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Synapses stay true: Selective neural connectivity in vitro
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July 14, 2009 The brain is a bramble, with thorny branches of neuronal projections intertwining into a dense network. But a closer look reveals an order to its seemingly thicket-like structure, in which axons from one neuron connect with dendrites from specific partners. In cultured neurons, however, these relationships become blurred, and synapses have been shown to form between mismatched neurons, raising questions about the mechanisms that control neuronal recognition in vitro.


Synapse formation between granule cell dendrites (blue or light blue) and mossy fiber axons (green). Synapses are detected by staining for PSD95 (red), a postsynaptic marker.

Shoko Ito of the Laboratory for Cell Adhesion and Tissue Patterning (Masatoshi Takeichi; Group Director) has reexamined this notion of in vitro neuronal promiscuity and found that, in contrast to previous allegations, at least some dendrites remain true to their partners. In studies of synapse formation using cerebellar granule cell dendrites, Ito showed that while these may come into contact with axons of all types in cell culture, they synapse only with mossy fiber axons, just as they do in vivo. This work is published in the Proceedings of the National Academy of Sciences.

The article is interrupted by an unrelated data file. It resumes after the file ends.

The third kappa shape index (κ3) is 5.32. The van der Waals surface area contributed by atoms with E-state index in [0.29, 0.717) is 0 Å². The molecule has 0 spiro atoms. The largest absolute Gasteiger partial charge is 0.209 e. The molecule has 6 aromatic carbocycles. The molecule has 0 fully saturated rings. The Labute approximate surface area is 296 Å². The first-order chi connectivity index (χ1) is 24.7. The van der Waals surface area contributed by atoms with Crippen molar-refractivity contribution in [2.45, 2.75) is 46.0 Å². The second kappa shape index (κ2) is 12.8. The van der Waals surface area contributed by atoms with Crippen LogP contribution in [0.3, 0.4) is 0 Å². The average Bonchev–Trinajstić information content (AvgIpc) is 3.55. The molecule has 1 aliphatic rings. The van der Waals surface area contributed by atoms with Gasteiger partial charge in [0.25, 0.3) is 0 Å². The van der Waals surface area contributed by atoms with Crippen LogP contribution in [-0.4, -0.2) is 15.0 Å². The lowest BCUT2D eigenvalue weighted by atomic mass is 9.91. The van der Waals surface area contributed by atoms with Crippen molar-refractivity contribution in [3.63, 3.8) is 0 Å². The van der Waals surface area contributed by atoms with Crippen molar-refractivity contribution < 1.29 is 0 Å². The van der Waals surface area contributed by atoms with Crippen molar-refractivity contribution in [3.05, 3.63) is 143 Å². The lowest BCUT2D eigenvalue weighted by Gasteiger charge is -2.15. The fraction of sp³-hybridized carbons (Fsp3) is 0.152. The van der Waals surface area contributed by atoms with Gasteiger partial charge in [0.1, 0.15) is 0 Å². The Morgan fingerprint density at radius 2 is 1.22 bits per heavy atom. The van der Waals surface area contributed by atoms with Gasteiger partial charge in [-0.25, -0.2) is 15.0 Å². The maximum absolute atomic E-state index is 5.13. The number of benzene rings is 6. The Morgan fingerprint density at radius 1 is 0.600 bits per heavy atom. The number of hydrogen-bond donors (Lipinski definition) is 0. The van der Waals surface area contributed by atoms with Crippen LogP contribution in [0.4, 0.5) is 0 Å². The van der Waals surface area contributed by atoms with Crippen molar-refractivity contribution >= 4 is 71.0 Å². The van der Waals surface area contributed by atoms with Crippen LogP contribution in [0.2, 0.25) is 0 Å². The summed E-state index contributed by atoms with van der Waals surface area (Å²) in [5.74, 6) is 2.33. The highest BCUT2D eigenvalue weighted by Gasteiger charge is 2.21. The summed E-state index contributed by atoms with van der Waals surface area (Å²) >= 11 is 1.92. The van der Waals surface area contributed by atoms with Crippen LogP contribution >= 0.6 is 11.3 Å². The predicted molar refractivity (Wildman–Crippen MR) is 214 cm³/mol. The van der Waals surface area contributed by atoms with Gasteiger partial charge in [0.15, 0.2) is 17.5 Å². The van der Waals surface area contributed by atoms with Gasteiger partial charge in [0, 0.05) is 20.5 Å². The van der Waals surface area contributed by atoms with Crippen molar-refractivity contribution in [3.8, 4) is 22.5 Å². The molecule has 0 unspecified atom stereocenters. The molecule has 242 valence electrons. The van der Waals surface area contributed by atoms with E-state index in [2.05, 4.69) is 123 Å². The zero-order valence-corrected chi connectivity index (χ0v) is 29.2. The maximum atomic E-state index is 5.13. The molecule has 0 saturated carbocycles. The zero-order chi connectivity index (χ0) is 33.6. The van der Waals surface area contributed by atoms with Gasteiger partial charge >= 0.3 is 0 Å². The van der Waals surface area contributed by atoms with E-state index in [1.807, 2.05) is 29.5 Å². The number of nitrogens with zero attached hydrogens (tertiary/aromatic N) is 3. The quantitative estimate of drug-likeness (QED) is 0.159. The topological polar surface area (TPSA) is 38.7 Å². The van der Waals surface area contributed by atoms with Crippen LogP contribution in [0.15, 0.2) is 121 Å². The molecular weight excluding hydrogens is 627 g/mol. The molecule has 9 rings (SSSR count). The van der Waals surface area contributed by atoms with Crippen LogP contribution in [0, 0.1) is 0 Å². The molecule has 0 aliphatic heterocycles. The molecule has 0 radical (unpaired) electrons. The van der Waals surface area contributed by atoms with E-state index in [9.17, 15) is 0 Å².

The cerebellum features two characteristic neuronal cells types: the huge and hugely intricate Purkinje cells, which form synapses with climbing fibers from a medullary region called the inferior olivary nucleus, and granule cells which synapse with mossy fiber axons from a different region known as the pontine nuclei. Ito began with a neuronal co-culture system in which granule cells were grown in the presence of climbing fibers and hippocampal neurons, neither of which would they ordinarily form synapses with in the brain. These explants projected axons as normal, and the granule cells extended dendrites, but although they in some cases the neurites came into close contact with each other, synapses of the type seen in vivo failed to form.

Only when granule cells were cultured with their typical binding partners, mossy fiber axons from the pontine, did they form synapses which are functionally normal and morphologically identical to those seen in vivo, as indicated by the expression of synaptic markers. Axons from the inferior olivary and hippocampal cultures also apparently formed synapses, but on closer examination these showed their arrangement was abnormal, and they showed impaired release of synaptic vesicles, which are responsible for the cycling of neurotransmitters.

This new work clearly shows that the selective synapse formation known to occur in vivo is replicable in cultured neurons as well. The mechanisms by which such selection takes place, however, remain unknown and must await further studies now that this fundamental principle has been shown to be conserved in vitro.

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